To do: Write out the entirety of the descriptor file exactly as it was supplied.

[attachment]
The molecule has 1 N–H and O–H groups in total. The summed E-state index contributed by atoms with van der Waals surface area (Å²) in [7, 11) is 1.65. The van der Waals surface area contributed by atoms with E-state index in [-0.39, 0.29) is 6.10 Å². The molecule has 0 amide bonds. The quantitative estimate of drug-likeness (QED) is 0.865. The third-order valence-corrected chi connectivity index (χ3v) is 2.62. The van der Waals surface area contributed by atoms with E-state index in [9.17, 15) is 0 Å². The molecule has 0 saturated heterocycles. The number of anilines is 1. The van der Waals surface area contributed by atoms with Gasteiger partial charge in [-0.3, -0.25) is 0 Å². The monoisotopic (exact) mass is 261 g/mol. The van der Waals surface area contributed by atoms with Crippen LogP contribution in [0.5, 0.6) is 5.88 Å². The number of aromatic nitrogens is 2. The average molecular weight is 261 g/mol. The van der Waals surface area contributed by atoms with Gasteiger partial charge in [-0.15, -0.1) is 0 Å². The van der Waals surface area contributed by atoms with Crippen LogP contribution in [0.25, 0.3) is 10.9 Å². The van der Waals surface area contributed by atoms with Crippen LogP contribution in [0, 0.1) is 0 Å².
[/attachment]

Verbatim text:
The molecule has 1 N–H and O–H groups in total. The summed E-state index contributed by atoms with van der Waals surface area (Å²) in [7, 11) is 1.65. The van der Waals surface area contributed by atoms with E-state index in [-0.39, 0.29) is 6.10 Å². The molecule has 0 amide bonds. The quantitative estimate of drug-likeness (QED) is 0.865. The third-order valence-corrected chi connectivity index (χ3v) is 2.62. The van der Waals surface area contributed by atoms with E-state index in [9.17, 15) is 0 Å². The molecule has 0 saturated heterocycles. The number of anilines is 1. The van der Waals surface area contributed by atoms with Gasteiger partial charge in [-0.3, -0.25) is 0 Å². The monoisotopic (exact) mass is 261 g/mol. The van der Waals surface area contributed by atoms with Crippen LogP contribution in [0.5, 0.6) is 5.88 Å². The number of aromatic nitrogens is 2. The average molecular weight is 261 g/mol. The van der Waals surface area contributed by atoms with Gasteiger partial charge in [-0.15, -0.1) is 0 Å². The van der Waals surface area contributed by atoms with Crippen LogP contribution in [0.25, 0.3) is 10.9 Å². The van der Waals surface area contributed by atoms with Crippen LogP contribution in [0, 0.1) is 0 Å².